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Safe driving tips


There are steps you can take as a learner driver to help keep yourself safe.

  • You need to be aware of hazards in time to react to them. There's a lot to think about when you're learning to drive.
  • Learn to drive defensively. Most driving instructors use a defensive driving approach, so consider taking lessons with a qualified professional.
  • Always keep a safe distance (at least 3 seconds) behind, gives you time to brake.
  • Wait for safe gaps in traffic and ignore impatient drivers behind you.
  • Check your blind spot (by looking over your shoulder) when changing lanes or merging.
  • Wait for big gaps in on-coming traffic. Wait for overtaking lanes or don't overtake at all.
  • Be realistic about your hazard awareness skills. If you're not sure what your skills are like, you will be able to test them by practising the     Hazard Perception Test.


Katie, 16, says she's always gotten along well with her older brother Sean. So well that she thought Sean would be the perfect person to teach her to drive. "I asked Sean if he would teach me rather than Mum or Dad because I thought I wouldn't fight with him as much!" she laughs. "Even though he's five years older than me and has his full licence, it's not that long since he was a learner himself so I thought he might go a bit easier on me."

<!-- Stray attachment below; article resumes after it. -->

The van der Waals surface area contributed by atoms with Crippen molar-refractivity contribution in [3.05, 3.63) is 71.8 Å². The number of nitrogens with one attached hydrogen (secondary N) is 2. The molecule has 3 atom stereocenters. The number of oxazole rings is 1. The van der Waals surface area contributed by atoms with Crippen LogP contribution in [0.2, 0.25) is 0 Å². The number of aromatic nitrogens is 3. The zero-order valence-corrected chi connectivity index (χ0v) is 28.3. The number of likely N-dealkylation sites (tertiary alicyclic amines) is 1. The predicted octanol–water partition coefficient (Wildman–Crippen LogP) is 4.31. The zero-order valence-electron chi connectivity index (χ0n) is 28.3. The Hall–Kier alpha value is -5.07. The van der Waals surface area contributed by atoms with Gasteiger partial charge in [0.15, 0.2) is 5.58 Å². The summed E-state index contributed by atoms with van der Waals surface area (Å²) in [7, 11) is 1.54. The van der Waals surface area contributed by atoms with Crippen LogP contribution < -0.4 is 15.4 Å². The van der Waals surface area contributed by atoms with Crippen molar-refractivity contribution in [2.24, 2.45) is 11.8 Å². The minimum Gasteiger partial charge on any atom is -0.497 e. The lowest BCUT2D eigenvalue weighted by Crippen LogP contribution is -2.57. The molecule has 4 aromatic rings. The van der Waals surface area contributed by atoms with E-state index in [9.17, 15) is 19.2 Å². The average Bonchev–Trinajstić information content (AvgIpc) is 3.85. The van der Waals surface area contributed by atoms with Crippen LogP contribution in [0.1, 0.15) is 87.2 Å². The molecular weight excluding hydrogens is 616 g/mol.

Katie and Sean had been driving together a couple of times a week for a few months. They had been using The Driving Companion and following the safety tips. Katie says that she felt confident enough with the gears of their manual car to change up to fourth gear and back again, and to stop suddenly without stalling. She had driven in heavy traffic a couple of times, and was getting better at changing lanes without being nervous. "I was happy with how I was going," says Katie. "Maybe in retrospect I was a bit too confident. I don't know."

One rainy day last July Sean and Katie were out driving. "Sean thought it would be a good time for me to get used to wet-weather driving. He wanted me to stick to the backstreets because I wasn't used to the conditions. But I wanted to practise my lane-changing on the main roads. We had a fight. I won - which ended up being a bad thing."

Katie did practise her lane-changing on a busy road. Because it was raining, visibility was poor, and Katie panicked. "There was so much to think about. The gears, checking my mirrors, the weather. I was so busy worrying about everything that I missed seeing a parked car, and after my lane-change I side-swiped it."

Katie's crash caused some damage to both vehicles, and a lot of embarrassment. However, it could have been far worse. After the crash, Katie's Mum insisted she learn from a professional instructor - something Katie was grateful for.

What would you have done differently if you were Katie?

The Driver's Handbook

YouTube videos to watch

Practice, practice, practice
Hayley Pearson's practice test
City driving with confidence

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